Since 1997, the Pachamama Alliance has worked with our indigenous partners in Ecuador, and other organizations, to stand for the rights of indigenous people and Nature, safeguarding the rainforest and working in the industrialized world to shift the culture of overconsumption that threatens their Amazonian home and communities.
The Legacy of Fundación Pachamama
Our work was carried out through a separate but closely aligned “sister” organization based in Quito, Ecuador—Fundación Pachamama. In partnership with the indigenous nations of the forest, we have managed to protect millions of acres of pristine rainforest from oil development. This work was so successful that in December 2013, officials of the government of Ecuador shut down the office facilities of Fundación Pachamama and ordered the dissolution of the organization. This was a major setback, and yet the work of The Pachamama Alliance continues in Ecuador, despite the government's action.
What Led Up to the Shutdown
The government's action came on the heels of indigenous protests in late November 2013 against its plans to open some 2.6 million hectares of rainforest to new oil drilling, through an auction called the XIth Oil Round. The oil auction only received three offers, and was widely deemed a failure. President Rafael Correa lashed out in a nationwide television address, falsely accusing Fundación Pachamama of fomenting violence during a demonstration on the day the oil bids were being announced, though no members of the organization were involved.
The shutdown was an arbitrary act that repressed Fundación Pachamama’s legitimate right to disagree with the government’s policies, including its decision to turn over Amazonian indigenous people’s land to oil companies, in direct violation of their constitutional rights. Fundación Pachamama’s appeals of the government's decision were denied, which closed the door to any further legal proceedings through Ecuadorian courts.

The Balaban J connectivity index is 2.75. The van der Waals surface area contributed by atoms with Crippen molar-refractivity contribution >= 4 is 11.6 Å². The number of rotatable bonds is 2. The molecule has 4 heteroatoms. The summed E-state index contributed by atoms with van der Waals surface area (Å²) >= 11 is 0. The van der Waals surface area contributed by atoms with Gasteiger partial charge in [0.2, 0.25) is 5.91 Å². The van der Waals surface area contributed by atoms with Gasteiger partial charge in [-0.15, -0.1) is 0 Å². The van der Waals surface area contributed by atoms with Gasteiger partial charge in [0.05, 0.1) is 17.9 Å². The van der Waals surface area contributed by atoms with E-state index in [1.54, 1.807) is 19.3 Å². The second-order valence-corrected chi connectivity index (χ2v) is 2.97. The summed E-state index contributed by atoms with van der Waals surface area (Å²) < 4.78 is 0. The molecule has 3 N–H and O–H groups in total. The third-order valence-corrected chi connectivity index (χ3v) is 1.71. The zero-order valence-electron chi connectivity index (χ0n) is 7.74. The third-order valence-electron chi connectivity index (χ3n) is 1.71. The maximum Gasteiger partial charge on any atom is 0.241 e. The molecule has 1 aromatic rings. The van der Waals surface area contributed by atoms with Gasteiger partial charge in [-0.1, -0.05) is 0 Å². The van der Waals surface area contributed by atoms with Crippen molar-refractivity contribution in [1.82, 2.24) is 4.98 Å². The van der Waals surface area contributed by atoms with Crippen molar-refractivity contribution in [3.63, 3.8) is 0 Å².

Exhausting legal proceedings in Ecuador, Fundación Pachamama took its case to a topic hearing titled “Situation of the Right to Freedom of Association and Environmental Defenders in Ecuador” at the Inter-American Commission of Human Rights in Washington D.C. in March 2014. The next step will be to explore bringing a case to the Inter-American Court of Human Rights, a process that will take several years.
Within days of the shutdown, nonprofit and human rights organizations throughout the world signed a letter of solidarity calling for the reinstatement of Fundación Pachamama, and hundreds of others issued individual statements of support, including Amnesty International and Human Rights Watch. Groups around the world continue to denounce efforts of the Ecuadorian government to repress civil liberties for the good of all social organizations that are at risk in Ecuador.
On several occasions in the first months of 2014, the former President of Fundación Pachamama, Belén Páez, was invited to Europe to meet with and speak at numerous international gatherings to address the suppression of free speech in Ecuador. She remains a tireless commitment to partnering with indigenous people to preserve their rights to self-determination.
Our Work Continues Despite the Shutdown
Since 1997, Fundación Pachamama worked in solidarity with indigenous organizations of Ecuador's Amazon to defend their rights and their homelands. It played a fundamental role in establishing Rights of Nature in Ecuador's constitution.
Although there is no official NGO (non-governmental organization) structure through which we do our work in Ecuador now, the work of Pachamama Alliance in Ecuador continues as we support nine indigenous federations in their work to keep their self-determination and future planning for their own territory. None of that work has stopped during this transition time, and we continue to call for an oil-free Amazon.
In partnership with on-the-ground local experts, we continue to forward key projects that were underway before Fundación Pachamama’s shutdown. We work to present a new, sustainable vision for development in Ecuador's Amazon and the country as a whole.